Lotsawa School: How did you learn Tibetan?
Sangye Khandro: I am still learning! But it all began in Dharamsala, India, when I had been a buddhist for about five years. I was studying in the Gelug tradition at the Library of Tibetan Works and Archives. I went there in 1971 just searching for ‘the meaning of life’ and that kind of thing. His Holiness the Dalai Lama had just opened the library and he had one of his best geshes, Geshe Ngawang Dhargyey, teaching there with two qualified translators, Sharpa Tulku and Kamlung Tulku, who had trained in New Jersey. There was a course every day except on Sunday on buddhist philosophy from texts like Bodhicharyavatara, Madhyamakavatara, and the beginning of Lamrim Chenmo.
My partner and I used to go just to sit and listen. We didn’t really know anything at the time. There was a group of about eight or nine young westerners, including people like Georges Dreyfus, Alan Wallace, Alex Berzin and all the ‘old timers’. Jeffrey Hopkins would show up from time to time, although he had been there earlier and was already in another league. That is how we began hearing, contemplating and meditating.
That went on for about five years. I lived in Hawaii at the time and I would come and go. Geshe Dhargyey was kind of my root teacher, but I was really frustrated because I could never speak with him directly and every time we went to see him, we’d have to get a translator in order to have a meaningful conversation or ask any questions. We were fortunate because there were the two translators and they were very kind, but still I figured out that if I was going to stay on this path, I really needed to learn the language. In those days none of the teachers really spoke English, and there were other teachers in the area whom I would go and sit with. So I just decided I should try to learn. I got a tutor named Losang Thonden, who has actually written several Tibetan grammar books. He became my private tutor and also I took some classes at the library. Mostly I would go to Lobsang-la’s and he would teach me. I was also really close to the monks at Nechung Monastery, and they would teach me too. I just became a student of the language and started using ‘street’ or conversational Tibetan, and I learned to read.
I learned to read by studying the U-chen script not by studying Wylie. I never really got into Wylie, which is why even now I am not very good at spelling. I just learned to read and learned terms, but I didn’t really hone in on the spelling factor. I have found that a lot of people have this amazing ability to spell, like Jules Levinson our colleague who studied Tibetan with Jeffrey Hopkins, as well as others who have studied with westerners who teach Tibetan using Wylie.
After going back and forth for a few more years, when I had a basic understanding of colloquial Tibetan and I could read classical Tibetan, I began to do translation work, just slowly. Initially I was working with Gyaltrul Rinpoche in Berkeley. His Holiness Dudjom Rinpoche founded a centre there, called Yeshe Nyingpo, and he asked Gyaltrul Rinpoche to be his representative, and since I was also Gyaltrul Rinpoche’s companion at the time, he asked me to stay there and help.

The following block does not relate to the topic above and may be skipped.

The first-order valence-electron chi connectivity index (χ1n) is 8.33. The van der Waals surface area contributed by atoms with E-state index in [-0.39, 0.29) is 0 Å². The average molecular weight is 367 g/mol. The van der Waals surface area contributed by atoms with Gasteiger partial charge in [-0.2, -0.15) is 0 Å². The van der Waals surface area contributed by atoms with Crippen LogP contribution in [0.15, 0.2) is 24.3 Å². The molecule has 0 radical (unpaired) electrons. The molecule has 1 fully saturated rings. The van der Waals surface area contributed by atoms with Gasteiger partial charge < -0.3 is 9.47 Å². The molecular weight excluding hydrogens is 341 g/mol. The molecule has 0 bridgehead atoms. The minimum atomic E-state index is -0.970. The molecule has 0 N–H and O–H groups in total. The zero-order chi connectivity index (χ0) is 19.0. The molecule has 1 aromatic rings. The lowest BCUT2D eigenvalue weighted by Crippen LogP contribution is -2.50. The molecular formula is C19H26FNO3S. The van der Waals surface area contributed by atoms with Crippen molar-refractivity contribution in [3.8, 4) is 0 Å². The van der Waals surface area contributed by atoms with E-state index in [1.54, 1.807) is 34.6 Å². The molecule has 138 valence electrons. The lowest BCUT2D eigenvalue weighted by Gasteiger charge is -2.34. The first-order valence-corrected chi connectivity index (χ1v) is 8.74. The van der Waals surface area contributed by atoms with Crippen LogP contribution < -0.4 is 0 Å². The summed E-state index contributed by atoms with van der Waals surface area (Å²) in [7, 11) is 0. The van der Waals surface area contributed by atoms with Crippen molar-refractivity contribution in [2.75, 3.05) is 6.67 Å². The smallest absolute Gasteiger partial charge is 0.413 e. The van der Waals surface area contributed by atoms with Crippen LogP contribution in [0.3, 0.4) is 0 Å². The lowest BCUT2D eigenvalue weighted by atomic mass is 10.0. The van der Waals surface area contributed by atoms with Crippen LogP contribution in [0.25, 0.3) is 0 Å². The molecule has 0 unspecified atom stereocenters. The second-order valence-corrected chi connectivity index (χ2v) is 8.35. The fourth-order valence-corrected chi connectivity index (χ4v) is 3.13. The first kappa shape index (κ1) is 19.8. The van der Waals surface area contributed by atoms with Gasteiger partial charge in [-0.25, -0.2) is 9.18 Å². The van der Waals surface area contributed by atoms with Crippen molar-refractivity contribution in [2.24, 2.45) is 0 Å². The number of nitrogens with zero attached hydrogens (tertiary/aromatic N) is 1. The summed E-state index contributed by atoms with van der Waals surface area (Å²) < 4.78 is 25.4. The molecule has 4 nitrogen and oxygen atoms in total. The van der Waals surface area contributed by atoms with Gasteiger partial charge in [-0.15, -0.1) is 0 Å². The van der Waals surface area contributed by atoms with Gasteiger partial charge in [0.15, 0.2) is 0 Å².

Rinpoche decided to teach Kunzang Lamé Shyalung and at that time we had no translation like Words of My Perfect Teacher, which we have now, but we still did it. There were weekend classes and only very few people came, but we would study all week just to prepare for the weekend, with the text out, looking up every single word, and trying to write down and figure out what each line was saying. During the talk Rinpoche would read very slowly and I would read what I had written and we would discuss it. It was through that kind of process that I was able slowly to learn.
Then Rinpoche invited other teachers to come and teach there, like Lama Gönpo Tseten. This was in about 1979 and suddenly there were some really great lamas coming to the West. They needed translators, and I was the only one to do it in that area, or at least the best one at the time. There were a few other people around who knew some Tibetan, but they had never even tried to translate. So I ended up, almost by default, being the one that had to do it. I can remember being really horrified at first. I was always shy about speaking in public, so it was really hard for me to be put in that position, and especially to have the responsibility of explaining what the teacher had just said to an audience of sincere people wanting to learn about such a profound spiritual path. But I was in that position time and time again; it was just karmic. It was not my aspiration to become a translator initially. I studied and learned Tibetan for personal reasons, I have to say, but it became an opportunity to share and help others and so of course I was happy about that too.